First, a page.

Abstract

Surface vibrational spectroscopy is of central importance for surface studies. Most of the existing spectroscopic techniques, unfortunately, have serious limitations. Recently, we have developed a new versatile surface spectroscopic tool, infrared-visible sum-frequency generation (SFG)1, that has a number of clear advantages over the existing techniques. Like optical second harmonic generation, SFG is highly surface-specific, and is applicable to all interfaces accessible by light. With the help of ultrashort pump pulses, it has the potential of being able to monitor in-situ surface dynamics, surface reactions, and intermediate transient species with picosecond time resolution.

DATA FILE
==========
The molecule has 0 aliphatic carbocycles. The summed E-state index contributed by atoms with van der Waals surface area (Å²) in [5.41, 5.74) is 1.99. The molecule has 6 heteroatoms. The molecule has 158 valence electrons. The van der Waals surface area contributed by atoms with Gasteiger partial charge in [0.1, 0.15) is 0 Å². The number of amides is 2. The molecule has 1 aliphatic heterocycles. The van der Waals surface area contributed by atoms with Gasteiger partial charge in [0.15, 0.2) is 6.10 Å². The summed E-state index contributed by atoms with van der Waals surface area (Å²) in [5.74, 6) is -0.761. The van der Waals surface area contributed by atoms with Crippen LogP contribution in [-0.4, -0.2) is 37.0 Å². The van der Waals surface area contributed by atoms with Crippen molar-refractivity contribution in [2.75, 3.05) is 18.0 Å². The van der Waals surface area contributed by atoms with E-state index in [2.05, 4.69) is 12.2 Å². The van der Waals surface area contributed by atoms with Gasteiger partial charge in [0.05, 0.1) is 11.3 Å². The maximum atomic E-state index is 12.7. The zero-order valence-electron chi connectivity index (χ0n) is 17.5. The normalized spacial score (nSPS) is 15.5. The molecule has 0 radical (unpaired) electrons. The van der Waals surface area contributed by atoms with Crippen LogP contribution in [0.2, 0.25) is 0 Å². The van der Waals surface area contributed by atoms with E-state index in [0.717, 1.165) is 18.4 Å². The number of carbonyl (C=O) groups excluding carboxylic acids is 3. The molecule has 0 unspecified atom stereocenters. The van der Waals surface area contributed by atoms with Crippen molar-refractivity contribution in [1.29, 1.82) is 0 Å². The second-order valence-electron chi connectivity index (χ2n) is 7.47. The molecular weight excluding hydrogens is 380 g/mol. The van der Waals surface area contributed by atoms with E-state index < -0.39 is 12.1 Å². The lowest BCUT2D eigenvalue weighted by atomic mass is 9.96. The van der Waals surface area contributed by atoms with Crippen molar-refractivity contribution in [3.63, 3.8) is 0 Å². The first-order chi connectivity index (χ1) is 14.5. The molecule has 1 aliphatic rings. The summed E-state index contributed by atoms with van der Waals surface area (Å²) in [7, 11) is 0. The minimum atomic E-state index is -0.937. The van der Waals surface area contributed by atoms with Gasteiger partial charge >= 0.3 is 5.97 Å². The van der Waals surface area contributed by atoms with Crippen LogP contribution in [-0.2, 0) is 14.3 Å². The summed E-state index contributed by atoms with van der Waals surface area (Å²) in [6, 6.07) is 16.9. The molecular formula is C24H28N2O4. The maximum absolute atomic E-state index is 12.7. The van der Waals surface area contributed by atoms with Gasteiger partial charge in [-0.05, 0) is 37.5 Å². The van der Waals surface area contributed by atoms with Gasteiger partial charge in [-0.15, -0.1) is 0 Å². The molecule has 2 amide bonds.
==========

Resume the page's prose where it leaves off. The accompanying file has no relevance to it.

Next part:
© 1988 Optical Society of America

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